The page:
PORT HARCOURT, Nigeria, Sept 8 (Reuters) - Nigerian troops found the corpse of a man believed to be a foreign hostage floating in a creek on Saturday near a village where five people died in fighting this week, a military spokesman said.
Kidnapping of foreign workers has become commonplace in the Niger Delta, a vast wetlands region which is home to Africa’s largest oil industry, but hostages are almost always freed unharmed in exchange for money.
“The joint task force were in operation around the creeks of Ogbogoro and Ozuoba when they sighted a corpse of a white man floating on the river,” said Sagir Musa, a spokesman for the military in the Niger Delta.
There was no positive identification of the victim, he said, but his hands were tied behind his back and his mouth was obstructed.
“He apparently died from being tortured because he was kidnapped,” Musa said.
Troops were deployed to the area, on the outskirts of Rivers state capital Port Harcourt, on Thursday after five people were killed in communal clashes in the village earlier this week.
Soldiers were conducting house-to-house searches to try to find those behind the violence when they found the corpse.
There are currently about five foreigners being held by various armed groups in the delta, including a Briton and a Lebanese. A British embassy spokesman said he could not confirm the identity of the corpse.
Violence in the delta escalated early last year when armed rebels demanding control over oil revenues and an end to neglect by corrupt politicians started blowing up pipelines and oilfields.
Their raids shut down at least a fifth of oil output from Nigeria, an OPEC member and the world’s eighth-biggest exporter of crude. The disruption has contributed to record high oil prices on world markets.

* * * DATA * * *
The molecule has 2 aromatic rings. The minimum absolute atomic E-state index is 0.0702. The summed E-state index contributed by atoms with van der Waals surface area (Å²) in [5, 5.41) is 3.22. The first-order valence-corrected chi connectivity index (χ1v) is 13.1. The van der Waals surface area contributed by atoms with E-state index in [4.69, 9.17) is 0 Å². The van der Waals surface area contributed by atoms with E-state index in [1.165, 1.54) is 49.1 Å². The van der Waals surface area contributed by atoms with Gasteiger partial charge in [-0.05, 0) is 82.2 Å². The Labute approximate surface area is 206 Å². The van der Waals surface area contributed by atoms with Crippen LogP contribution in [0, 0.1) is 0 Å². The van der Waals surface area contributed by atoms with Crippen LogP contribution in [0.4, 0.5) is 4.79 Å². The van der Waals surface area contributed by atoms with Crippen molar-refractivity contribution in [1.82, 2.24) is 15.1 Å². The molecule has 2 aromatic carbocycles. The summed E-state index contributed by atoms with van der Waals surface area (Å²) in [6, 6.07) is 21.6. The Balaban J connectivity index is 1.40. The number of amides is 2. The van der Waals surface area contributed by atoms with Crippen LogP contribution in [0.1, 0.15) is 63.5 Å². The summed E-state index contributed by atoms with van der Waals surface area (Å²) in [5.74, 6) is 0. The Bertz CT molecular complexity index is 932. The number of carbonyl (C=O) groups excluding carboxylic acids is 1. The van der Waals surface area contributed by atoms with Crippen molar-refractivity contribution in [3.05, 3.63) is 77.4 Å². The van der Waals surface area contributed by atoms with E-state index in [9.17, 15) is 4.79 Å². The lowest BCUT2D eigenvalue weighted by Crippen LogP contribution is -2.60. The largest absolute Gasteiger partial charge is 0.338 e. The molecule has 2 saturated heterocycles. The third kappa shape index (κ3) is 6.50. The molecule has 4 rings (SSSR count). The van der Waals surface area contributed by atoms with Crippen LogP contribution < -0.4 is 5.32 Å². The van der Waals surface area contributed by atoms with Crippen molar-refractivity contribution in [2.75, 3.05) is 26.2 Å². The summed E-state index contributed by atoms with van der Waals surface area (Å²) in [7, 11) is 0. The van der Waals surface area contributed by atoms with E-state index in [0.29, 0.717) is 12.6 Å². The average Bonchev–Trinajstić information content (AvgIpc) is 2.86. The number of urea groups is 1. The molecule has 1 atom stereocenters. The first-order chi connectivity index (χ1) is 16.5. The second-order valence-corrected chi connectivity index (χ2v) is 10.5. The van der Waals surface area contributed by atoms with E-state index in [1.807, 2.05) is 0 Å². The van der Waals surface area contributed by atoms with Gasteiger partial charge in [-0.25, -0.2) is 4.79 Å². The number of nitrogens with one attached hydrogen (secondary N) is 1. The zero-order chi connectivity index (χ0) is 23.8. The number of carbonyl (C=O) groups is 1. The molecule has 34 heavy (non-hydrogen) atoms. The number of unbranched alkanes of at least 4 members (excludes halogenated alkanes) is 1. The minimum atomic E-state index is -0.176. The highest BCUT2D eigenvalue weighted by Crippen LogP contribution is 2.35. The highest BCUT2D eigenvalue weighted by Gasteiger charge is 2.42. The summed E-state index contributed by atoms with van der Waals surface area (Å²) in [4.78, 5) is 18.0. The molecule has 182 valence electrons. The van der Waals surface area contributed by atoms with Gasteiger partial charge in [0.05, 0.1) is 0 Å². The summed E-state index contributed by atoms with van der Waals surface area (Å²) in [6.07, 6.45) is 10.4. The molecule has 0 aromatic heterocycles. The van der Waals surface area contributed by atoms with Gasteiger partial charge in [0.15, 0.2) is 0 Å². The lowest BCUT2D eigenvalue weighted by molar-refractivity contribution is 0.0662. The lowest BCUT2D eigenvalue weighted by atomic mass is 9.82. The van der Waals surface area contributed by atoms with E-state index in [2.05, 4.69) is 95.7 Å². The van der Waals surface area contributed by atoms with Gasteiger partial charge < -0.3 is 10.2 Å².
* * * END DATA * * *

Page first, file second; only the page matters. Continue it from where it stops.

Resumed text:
But the violence in the delta has degenerated into a chaotic wave of abductions for ransom, armed robberies, turf wars between gangs and fighting connected to a trade in stolen crude.
Over 200 foreigners have been kidnapped since early 2006 and most have been released unharmed in exchange for money, fuelling the trend. Thousands of expatriate workers and their relatives have fled the region, slowing down oil and infrastructure projects.
Port Harcourt, the delta’s largest city, has been particularly prone to kidnappings and street battles.
The military took control of security in the city last month after a week of bloody street wars between rival gangs killed at least 15 people.
Politically motivated attacks on the oil industry have subsided since a new president took office on May 29 promising negotiations and efforts to develop the delta, but the crime wave has continued.
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